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Dilated Cardiomyopathy (DCM) and Taurine: What You Should Know!

The Link Between Taurine and DCM Disease in Dogs

Recently the FDA has reported a potential link between grain-free diets and heart disease (Dilated Cardiomyopathy or DCM) in dogs . The great news is that fresh pet foods have not been implicated in the possible correlation.

How does Traditional Chinese Medicine view the incidence of nutritional deficiencies in Western Medicine and how does Chi Dog measure up?

Our Veterinary Nutritionist, Dr. Edward Moser, has been discussing Taurine Deficiency studies with Chi Dog since last summer when the issue was first reported. We continue to follow its progression.

Overall, feeding a high meat or egg diet provides more than enough natural taurine, cysteine and methionine.

Chines Medicine would suggest that nutritional deficiencies occur when we do not nourish the body with quality ingredients.  Specifically, regarding Taurine, if the meat is low quality, (feed grade) and then it is over processed (extruded to make kibble), the proteins and amino acids become so denatured they are no longer nutritious.

Dog food companies add in synthetic amino acids to bring the values to AAFCO minimums.

CHI DOG DIETS exceed AAFCO min guidelines for amino acid nutrition; including methionine and cysteine which are precursors for taurine synthesis by your dog.Edward Moser VMD, Diplomate ACVN Board Certified Veterinary Nutritionist

We feel the feed grade ingredients in processed dog food is not adequately nutritious. This conclusion is based on the experience of seeing the benefits of a Whole Food diet, based on Food Therapy.

Chi Dog use peas and potatoes in some of our meals but they are not the primary source of protein. Chinese Medicine recommends a high meat or animal protein in diets for dogs. This gives our meals high quality natural sources of Taurine and other ingredients are used to maintain balance in the body.

Food is the First Medicine; our dogs need real nourishment.

The history of the Taurine Deficiency studies reported by the FDA:

Since 2018 the FDA has reported a higher incidence of heart disease in dogs on grain free kibble, but not yet a clear reason why.

Grain Free diets often replace grains with legumes and potatoes. The simplest conclusion is that there is something wrong with potatoes and legumes. But these ingredients in and of themselves, are not suspected to be the cause of heart disease.  Taurine does not come from grains and legumes or even grain.  Taurine and the building blocks of taurine are naturally found in animal protein.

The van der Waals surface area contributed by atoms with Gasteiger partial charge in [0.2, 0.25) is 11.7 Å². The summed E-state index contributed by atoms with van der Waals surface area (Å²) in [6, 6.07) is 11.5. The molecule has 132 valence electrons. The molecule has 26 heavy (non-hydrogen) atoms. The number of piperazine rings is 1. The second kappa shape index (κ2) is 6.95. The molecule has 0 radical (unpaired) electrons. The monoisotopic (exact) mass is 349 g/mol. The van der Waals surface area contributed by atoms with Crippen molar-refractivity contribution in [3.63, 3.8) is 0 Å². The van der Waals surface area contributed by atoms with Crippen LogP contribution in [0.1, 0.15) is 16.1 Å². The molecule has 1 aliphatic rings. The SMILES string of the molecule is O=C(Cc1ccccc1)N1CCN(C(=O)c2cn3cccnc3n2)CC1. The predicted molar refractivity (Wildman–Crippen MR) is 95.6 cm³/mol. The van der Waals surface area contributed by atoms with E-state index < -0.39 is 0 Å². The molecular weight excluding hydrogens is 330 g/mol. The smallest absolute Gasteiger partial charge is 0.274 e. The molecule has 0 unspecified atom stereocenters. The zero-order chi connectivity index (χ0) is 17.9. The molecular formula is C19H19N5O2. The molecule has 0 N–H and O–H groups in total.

The basics on Taurine:

Taurine is an amino acid that is made in a dog’s body from methionine and cysteine. It is also naturally present in high amounts in animal proteins via meats and eggs.

It is not considered an essential amino acid by the AAFCO because dogs can synthesize it from dietary methionine and cysteine and there are minimum levels of cysteine and methionine for dog food.

Low Taurine is one of many causes of DCM in dogs. Not every dog with DCM has a taurine deficiency. In fact, most dogs with DCM have adequate taurine levels. DCM is most commonly caused by a genetics and breed predisposition causing an inability to synthesize enough taurine despite an adequate amount in the diet.

The concern is only regarding those dogs that:

1: Have DCM

2: Have a concurrent taurine deficiency.

The studies point to dogs on grain free diets have a higher incidence of low taurine related DCM than those eating kibble with grain. The overall incidence of DCM for dogs on grain free food is still extremely low: 500 cases out of 20 million dogs eating grain free for years.

No recalls have been made because we do not know what is causing some dogs to have low taurine and other dogs eating the same diet do not.

The FDA has put out multiple reports saying they are still investigating. The current thinking is that may be a combination of factors: low taurine, a genetic component, etc.

Chi Dog uses Chinese Medicine’s Food Therapy principles to choose specific high quality, human grade ingredients that we gently cook to nourish our pets and maintain balance in the body.


Susan Bohrer, DVM CVA

An Integrative Veterinarian, Dr. Bohrer is Certified in Traditional Chinese Food Therapy and Acupuncture. She has been prescribing Home Cooked diets to her patients for years as a clean diet alternative to processed dog food. The improvements she saw in her patients were so consistent and transformational, it changed her practice. Today Susan talks abut Food Therapy and the importance of real nutrition daily to her clients. She and Dr. Berg launched Chi Dog as a way to bring Traditional Chinese Medicine’s Food Therapy benefits to as many dogs as possible.